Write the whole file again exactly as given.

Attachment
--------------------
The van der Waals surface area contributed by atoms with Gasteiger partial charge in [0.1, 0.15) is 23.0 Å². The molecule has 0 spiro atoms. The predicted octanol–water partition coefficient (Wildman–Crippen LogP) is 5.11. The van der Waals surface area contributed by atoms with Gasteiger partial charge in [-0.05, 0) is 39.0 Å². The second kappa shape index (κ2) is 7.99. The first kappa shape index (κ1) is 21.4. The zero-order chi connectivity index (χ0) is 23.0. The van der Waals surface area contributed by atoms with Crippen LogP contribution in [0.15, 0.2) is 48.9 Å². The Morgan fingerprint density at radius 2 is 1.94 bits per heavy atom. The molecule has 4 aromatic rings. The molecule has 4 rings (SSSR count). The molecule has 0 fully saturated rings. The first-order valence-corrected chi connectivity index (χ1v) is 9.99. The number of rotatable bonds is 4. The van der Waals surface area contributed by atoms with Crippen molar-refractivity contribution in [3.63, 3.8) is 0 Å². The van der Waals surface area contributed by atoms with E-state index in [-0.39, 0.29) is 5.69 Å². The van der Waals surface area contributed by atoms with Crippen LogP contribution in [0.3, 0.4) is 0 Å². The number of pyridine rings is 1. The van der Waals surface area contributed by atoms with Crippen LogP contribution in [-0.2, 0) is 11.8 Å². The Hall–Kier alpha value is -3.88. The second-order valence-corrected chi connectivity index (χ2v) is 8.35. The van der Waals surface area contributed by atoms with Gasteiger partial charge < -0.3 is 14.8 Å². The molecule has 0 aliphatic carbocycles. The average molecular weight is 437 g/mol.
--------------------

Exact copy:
The van der Waals surface area contributed by atoms with Gasteiger partial charge in [0.1, 0.15) is 23.0 Å². The molecule has 0 spiro atoms. The predicted octanol–water partition coefficient (Wildman–Crippen LogP) is 5.11. The van der Waals surface area contributed by atoms with Gasteiger partial charge in [-0.05, 0) is 39.0 Å². The second kappa shape index (κ2) is 7.99. The first kappa shape index (κ1) is 21.4. The zero-order chi connectivity index (χ0) is 23.0. The van der Waals surface area contributed by atoms with Crippen LogP contribution in [0.15, 0.2) is 48.9 Å². The Morgan fingerprint density at radius 2 is 1.94 bits per heavy atom. The molecule has 4 aromatic rings. The molecule has 4 rings (SSSR count). The molecule has 0 fully saturated rings. The first-order valence-corrected chi connectivity index (χ1v) is 9.99. The number of rotatable bonds is 4. The van der Waals surface area contributed by atoms with Crippen molar-refractivity contribution in [3.63, 3.8) is 0 Å². The van der Waals surface area contributed by atoms with E-state index in [-0.39, 0.29) is 5.69 Å². The van der Waals surface area contributed by atoms with Crippen LogP contribution in [0.3, 0.4) is 0 Å². The number of pyridine rings is 1. The van der Waals surface area contributed by atoms with Crippen LogP contribution in [-0.2, 0) is 11.8 Å². The Hall–Kier alpha value is -3.88. The second-order valence-corrected chi connectivity index (χ2v) is 8.35. The van der Waals surface area contributed by atoms with Gasteiger partial charge < -0.3 is 14.8 Å². The molecule has 0 aliphatic carbocycles. The average molecular weight is 437 g/mol.